The New York Times' former Supreme Court reporter, liberal Linda Greenhouse, came out of journalistic retirement (she's now senior fellow at Yale Law School) to write the lead Sunday Week in Review profile of retiring Supreme Court Justice David Souter, "Justice Unbound -- Washington is only where Souter goes for his 'annual intellectual lobotomy.' At home, he reads history."
Souter was nominated by the first President Bush but disappointed conservatives by often voting with the court's liberal bloc, which may be why Greenhouse wished him such a fond farewell:
David H. Souter had no agenda 19 years ago when he took his seat on the Supreme Court, but he did have a goal: not to become a creature of Washington, a captive of the privileges and power that came with a job he was entitled to hold for the rest of his life. In this, no matter what else can be said about his tenure on the court, he succeeded brilliantly.
Just a few decades ago, this would hardly have been a singular accomplishment. Even the most distinguished Supreme Court justices often disappeared from public view, speaking only through their opinions -- the full texts of which were all but inaccessible to ordinary citizens without access to a law library. But in this media-saturated age, the justices are everywhere. If they are not on book tours, they are opining on the authorship of Shakespeare's plays, or mingling with their peers in Europe, or on C-Span addressing high school students, or at least delivering named lectures at law schools.
None of this held any appeal for David Souter, who after returning home from his Rhodes scholarship at Magdalen College, Oxford, crossed the Atlantic only once again, for a reunion there. Who needed Paris if you had Boston, he would remark to friends. When the court is in recess, he gets in his Volkswagen and heads to Weare, N.H., to the small farmhouse that was home to his parents and grandparents.
Greenhouse took sides on a recent Supreme Court decision:
Constitutional change, he explained, "comes about because judges evaluate significant facts differently," or they "discover some relevance to a constitutional rule where earlier judges saw none." He said that "historians can come to the rescue" by explaining how and why this happens. His ostensible text was the Supreme Court's journey from the "separate but equal" holding of Plessy v. Ferguson in 1896 to the desegregation ruling in Brown v. Board of Education 58 years later.
But there was an unspoken, and more pointed, subtext: his continued dismay at the court's 5-to-4 ruling two years ago that invalidated the effort by the public schools of Louisville, Ky., to prevent resegregation by use of a modestly race-conscious student assignment plan. The dissenters -- and Justice Souter was one -- viewed the opinion by Chief Justice John G. Roberts Jr. that this once-segregated city lacked any "compelling interest" in preserving its progress toward integration as profoundly ahistorical and as a troubling signal for the court's future approach to government actions that touched on race.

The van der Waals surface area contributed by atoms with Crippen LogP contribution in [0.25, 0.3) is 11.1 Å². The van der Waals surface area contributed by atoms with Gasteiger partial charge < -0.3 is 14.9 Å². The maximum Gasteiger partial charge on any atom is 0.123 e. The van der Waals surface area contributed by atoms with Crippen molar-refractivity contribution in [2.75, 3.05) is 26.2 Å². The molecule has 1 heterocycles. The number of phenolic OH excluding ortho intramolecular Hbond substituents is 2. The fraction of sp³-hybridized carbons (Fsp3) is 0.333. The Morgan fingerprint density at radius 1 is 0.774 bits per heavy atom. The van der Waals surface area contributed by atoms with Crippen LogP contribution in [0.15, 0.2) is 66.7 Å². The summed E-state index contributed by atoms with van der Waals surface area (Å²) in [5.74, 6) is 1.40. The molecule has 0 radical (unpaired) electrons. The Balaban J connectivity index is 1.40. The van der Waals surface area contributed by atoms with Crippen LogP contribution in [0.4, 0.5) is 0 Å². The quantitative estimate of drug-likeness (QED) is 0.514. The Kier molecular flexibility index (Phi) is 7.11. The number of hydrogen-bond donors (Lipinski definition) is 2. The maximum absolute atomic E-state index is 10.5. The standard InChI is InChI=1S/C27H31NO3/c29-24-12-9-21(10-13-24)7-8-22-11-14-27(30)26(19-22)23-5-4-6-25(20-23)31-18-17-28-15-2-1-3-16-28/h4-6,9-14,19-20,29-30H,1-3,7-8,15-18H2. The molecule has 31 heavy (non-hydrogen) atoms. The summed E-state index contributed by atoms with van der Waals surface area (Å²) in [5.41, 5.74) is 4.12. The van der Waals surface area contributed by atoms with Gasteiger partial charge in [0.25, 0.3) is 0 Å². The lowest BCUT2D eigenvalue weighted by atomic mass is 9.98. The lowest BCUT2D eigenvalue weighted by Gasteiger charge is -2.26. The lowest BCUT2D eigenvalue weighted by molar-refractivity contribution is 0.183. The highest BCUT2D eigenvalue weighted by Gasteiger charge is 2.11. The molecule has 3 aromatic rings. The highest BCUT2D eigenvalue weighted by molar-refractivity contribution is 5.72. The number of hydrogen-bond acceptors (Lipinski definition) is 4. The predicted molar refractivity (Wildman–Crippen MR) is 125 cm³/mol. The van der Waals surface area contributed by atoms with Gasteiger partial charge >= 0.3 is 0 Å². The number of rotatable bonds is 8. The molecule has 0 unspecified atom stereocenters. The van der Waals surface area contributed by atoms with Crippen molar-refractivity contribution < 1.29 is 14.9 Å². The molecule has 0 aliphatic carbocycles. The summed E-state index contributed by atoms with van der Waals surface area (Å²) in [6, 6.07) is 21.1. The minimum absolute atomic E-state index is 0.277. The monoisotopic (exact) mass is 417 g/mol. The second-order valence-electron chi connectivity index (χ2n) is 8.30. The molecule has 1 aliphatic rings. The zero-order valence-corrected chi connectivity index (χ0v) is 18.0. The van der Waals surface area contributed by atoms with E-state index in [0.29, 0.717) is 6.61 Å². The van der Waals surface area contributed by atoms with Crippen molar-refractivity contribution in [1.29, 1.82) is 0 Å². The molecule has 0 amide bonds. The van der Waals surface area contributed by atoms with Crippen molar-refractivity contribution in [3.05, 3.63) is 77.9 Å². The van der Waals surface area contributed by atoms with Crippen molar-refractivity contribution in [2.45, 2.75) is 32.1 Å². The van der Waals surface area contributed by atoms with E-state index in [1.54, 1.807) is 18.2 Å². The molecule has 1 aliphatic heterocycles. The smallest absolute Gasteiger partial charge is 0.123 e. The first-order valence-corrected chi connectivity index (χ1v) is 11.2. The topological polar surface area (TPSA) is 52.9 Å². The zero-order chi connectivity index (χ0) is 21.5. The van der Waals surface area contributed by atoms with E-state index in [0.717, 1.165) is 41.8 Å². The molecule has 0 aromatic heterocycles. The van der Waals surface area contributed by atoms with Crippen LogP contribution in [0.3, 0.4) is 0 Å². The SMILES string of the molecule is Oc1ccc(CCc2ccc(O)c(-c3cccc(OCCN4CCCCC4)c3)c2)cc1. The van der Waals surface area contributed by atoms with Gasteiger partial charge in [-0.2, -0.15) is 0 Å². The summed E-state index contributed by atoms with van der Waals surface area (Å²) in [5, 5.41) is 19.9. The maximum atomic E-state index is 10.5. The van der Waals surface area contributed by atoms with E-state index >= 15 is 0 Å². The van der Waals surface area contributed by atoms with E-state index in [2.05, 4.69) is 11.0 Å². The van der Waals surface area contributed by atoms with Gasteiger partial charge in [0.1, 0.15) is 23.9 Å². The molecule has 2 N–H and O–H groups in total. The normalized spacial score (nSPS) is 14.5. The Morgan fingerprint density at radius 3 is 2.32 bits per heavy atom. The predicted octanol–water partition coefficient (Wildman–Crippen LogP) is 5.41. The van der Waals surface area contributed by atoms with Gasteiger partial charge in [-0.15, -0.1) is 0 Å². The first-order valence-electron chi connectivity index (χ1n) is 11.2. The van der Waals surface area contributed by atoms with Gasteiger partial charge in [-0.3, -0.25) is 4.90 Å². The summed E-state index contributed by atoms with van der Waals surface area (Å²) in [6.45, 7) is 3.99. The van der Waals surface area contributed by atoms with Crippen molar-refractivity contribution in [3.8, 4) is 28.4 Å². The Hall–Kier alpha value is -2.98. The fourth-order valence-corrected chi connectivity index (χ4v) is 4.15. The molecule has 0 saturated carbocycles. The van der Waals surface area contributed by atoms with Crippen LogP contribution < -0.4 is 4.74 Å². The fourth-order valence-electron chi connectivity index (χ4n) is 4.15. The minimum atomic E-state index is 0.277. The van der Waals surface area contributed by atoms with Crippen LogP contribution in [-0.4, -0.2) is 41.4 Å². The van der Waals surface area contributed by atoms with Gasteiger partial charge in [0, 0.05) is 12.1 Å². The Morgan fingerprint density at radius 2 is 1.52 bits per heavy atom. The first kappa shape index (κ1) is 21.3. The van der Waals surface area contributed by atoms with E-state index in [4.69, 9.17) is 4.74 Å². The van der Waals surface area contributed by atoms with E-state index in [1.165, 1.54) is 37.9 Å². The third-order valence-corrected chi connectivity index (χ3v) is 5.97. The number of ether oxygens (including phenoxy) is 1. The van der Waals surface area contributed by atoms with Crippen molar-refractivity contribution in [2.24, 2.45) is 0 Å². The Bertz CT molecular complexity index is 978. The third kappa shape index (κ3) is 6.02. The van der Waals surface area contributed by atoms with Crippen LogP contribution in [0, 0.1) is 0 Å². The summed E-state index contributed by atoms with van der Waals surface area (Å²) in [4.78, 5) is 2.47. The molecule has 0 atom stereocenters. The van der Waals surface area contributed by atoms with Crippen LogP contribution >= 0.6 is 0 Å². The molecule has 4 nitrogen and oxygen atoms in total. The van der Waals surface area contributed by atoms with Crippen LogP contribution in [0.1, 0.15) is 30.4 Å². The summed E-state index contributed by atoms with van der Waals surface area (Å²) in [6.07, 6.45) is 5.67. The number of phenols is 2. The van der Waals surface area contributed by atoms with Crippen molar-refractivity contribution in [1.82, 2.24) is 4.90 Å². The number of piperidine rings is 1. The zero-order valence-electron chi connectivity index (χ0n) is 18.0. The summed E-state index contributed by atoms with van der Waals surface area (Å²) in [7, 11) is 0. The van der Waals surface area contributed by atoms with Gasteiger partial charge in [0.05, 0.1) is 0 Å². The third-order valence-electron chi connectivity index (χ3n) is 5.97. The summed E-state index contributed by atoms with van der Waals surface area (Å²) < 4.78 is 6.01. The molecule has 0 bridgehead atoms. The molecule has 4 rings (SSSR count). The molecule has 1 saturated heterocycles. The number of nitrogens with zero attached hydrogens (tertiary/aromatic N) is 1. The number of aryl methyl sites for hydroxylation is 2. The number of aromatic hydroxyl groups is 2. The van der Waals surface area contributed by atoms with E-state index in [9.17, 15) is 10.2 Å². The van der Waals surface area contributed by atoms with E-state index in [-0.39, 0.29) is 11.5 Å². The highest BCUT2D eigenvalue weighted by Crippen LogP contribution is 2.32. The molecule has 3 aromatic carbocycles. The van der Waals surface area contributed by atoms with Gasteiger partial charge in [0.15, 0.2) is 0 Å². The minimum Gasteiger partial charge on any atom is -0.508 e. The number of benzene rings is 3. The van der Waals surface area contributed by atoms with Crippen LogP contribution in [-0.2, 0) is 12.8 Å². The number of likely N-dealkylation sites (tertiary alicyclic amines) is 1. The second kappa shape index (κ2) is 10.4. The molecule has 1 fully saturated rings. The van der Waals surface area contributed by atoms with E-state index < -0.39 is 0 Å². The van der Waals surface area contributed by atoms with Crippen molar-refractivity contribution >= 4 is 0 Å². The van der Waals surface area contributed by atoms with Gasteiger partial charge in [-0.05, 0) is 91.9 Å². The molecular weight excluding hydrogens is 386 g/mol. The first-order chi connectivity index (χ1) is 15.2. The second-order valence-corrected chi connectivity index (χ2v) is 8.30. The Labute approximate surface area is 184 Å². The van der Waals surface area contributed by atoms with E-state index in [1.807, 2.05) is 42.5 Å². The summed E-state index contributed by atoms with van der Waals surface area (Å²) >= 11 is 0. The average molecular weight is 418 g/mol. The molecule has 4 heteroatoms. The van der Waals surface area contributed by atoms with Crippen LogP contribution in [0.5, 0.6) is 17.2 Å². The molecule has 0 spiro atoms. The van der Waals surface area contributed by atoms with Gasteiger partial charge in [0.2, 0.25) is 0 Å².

Their fears seemed well founded this past week, during the court's final argument session of the term. The question was whether a central portion of the Voting Rights Act is constitutional, and as the argument progressed, it appeared quite likely that the answer from Chief Justice Roberts and his conservative allies might well be "no."
Greenhouse certainly likes liberal justices; she wrote "Becoming Justice Blackmun," a biography of the liberal justice who wrote the Court's notoriously flawed opinion on Roe v. Wade. And she clearly loved the ultra-liberal Justice William Brennan. She wrote in a July 2008 Q&A session on nytimes.com just before her retirement:
Obviously, not every opinion Justice Brennan put his name to will stand the test of time. But many will. A personal note -- I took some time off from the court beat in the mid-1980's to have a baby and cover Congress for a couple of years. When I came back in 1988, Justice Brennan was 82 and the end of his tenure was in sight. He was one of the first people I ran into, in a court corridor. "I'm glad you're back," he said to me. I replied, "I'm glad you're still here."